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Don’t cook the rice to the ideal al dente texture before removing the pan from the burner because the grains will continue to cook with residual heat as you stir in the cheese and butter. Serve in shallow, warmed bowls to prevent the rice from cooling too quickly.

3½ cups vegetable broth (see recipe below)

1 teaspoon saffron threads

6 tablespoons (¾ stick) salted butter, cut into 1-tablespoon pieces, divided

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1 cup carnaroli or arborio rice

1 ounce Parmesan cheese, finely grated (½ cup)

Kosher salt

4 teaspoons white balsamic vinegar

In a small saucepan over medium, bring the broth, covered, to a simmer. Reduce it to low to keep it warmed. In a small bowl or measuring cup, combine ½ cup of the hot broth and the saffron. Set aside.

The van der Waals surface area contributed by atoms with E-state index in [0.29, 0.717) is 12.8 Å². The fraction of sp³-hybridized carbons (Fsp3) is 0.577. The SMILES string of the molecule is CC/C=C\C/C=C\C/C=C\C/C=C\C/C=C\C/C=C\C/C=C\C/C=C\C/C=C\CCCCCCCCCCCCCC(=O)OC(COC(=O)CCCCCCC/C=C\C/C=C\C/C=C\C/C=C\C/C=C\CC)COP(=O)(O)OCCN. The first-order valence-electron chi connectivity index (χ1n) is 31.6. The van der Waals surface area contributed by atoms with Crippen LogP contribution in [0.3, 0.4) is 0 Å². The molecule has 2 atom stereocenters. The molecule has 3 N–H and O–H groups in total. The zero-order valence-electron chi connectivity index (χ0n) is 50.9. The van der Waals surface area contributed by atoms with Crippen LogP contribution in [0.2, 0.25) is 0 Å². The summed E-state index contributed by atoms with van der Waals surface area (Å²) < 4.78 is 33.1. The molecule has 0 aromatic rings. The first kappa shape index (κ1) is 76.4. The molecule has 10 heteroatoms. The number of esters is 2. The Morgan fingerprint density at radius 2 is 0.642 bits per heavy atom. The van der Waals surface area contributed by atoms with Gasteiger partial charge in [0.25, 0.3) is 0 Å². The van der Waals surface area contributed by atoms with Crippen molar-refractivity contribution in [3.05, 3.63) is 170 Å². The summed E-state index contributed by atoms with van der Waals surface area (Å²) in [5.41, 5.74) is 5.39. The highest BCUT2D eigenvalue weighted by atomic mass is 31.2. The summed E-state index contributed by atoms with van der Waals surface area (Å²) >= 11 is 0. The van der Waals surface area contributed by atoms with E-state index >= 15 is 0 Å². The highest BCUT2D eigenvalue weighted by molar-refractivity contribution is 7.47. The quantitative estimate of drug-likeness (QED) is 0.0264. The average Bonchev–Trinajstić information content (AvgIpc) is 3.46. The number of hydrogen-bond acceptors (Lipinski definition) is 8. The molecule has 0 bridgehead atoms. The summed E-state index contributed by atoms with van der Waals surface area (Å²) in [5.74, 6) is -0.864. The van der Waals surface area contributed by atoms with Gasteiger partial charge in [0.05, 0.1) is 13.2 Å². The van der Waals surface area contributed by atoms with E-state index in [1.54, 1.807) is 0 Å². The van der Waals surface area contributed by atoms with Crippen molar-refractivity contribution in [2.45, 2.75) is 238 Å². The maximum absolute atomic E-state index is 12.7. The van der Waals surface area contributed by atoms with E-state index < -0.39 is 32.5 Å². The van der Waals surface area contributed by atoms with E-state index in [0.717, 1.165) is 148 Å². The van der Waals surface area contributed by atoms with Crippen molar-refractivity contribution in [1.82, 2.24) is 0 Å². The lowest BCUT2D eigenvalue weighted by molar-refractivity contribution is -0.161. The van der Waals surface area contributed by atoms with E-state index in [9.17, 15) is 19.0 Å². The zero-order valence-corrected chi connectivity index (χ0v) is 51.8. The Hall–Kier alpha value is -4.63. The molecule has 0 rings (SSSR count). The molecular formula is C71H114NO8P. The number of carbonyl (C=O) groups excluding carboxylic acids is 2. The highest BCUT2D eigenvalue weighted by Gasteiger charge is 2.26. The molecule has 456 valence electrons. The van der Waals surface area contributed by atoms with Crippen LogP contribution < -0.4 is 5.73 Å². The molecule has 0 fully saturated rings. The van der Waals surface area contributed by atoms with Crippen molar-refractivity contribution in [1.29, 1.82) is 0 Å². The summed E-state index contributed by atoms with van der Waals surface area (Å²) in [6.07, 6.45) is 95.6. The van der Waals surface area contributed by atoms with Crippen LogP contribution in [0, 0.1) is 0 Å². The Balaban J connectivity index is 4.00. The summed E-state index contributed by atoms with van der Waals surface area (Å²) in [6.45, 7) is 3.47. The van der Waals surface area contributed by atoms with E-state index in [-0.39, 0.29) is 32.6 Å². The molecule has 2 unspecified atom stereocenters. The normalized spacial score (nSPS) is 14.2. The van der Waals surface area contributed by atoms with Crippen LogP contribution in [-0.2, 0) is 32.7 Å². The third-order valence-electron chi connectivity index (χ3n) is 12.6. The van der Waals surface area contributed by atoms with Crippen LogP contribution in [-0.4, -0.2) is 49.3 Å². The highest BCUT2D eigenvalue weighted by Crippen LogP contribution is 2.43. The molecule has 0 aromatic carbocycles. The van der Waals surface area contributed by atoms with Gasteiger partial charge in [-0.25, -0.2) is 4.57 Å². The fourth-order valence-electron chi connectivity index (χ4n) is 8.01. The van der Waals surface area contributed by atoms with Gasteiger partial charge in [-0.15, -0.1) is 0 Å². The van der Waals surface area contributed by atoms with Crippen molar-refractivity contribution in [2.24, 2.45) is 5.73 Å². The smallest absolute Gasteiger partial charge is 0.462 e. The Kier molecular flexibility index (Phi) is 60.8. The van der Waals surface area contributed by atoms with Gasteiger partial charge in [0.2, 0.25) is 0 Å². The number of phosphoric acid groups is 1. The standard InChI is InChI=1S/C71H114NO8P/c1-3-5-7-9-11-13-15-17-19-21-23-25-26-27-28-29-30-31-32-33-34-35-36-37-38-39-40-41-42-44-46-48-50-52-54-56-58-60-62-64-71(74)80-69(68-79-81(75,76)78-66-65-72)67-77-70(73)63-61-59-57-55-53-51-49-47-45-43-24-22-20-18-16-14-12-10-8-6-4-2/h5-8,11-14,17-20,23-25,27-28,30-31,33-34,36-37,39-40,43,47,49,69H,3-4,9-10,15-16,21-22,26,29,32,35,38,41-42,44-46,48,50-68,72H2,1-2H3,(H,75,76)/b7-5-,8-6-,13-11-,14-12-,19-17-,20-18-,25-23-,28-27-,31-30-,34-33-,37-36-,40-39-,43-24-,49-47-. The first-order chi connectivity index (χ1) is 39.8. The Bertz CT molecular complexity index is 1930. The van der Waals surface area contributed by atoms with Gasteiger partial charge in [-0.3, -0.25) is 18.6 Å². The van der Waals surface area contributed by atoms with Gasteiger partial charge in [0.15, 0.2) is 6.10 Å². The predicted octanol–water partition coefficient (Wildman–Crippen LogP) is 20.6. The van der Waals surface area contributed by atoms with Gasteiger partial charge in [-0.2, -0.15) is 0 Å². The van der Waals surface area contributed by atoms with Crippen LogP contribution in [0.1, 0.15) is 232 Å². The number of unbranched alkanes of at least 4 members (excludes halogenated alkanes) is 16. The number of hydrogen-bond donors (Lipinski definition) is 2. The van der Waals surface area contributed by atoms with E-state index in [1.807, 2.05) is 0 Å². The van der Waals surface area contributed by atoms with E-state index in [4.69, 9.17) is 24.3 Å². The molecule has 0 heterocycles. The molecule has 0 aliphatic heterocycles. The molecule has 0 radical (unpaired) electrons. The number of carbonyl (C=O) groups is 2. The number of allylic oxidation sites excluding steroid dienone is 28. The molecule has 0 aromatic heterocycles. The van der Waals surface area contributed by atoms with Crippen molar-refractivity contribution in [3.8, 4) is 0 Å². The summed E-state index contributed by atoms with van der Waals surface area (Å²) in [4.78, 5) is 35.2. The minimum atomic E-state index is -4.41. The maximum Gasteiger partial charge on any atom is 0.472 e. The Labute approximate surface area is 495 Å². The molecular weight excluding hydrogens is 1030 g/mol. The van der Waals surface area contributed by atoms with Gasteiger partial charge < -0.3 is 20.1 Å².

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In a large saucepan over medium-high, melt 2 tablespoons of the butter. Add the rice and cook, stirring constantly, until translucent at the edges, about 1 to 2 minutes. Add 2½ cups of the remaining hot broth and bring to a boil, then reduce to medium and cook, stirring frequently and briskly, until the grains are almost tender but still firm at the core (it will be quite soupy), about 8 to 10 minutes; adjust the heat as needed to maintain a vigorous simmer.

Add the saffron broth and cook, stirring frequently and briskly, until the rice is just shy of al dente but still soupy, 3 to 5 minutes. If the rice is thick and dry but still too firm, add the remaining hot broth in ¼-cup increments and continue to cook, stirring, until just shy of al dente.

Off heat, stir in the Parmesan, ½ teaspoon salt, and the remaining 4 tablespoons butter, 1 piece at a time. Taste and season with salt, then stir in the vinegar. Serve immediately.

Variation: Mushroom-Sage Risotto

Mushroom-Sage Risotto
Connie Miller of CB Creatives
Mushroom-sage risotto.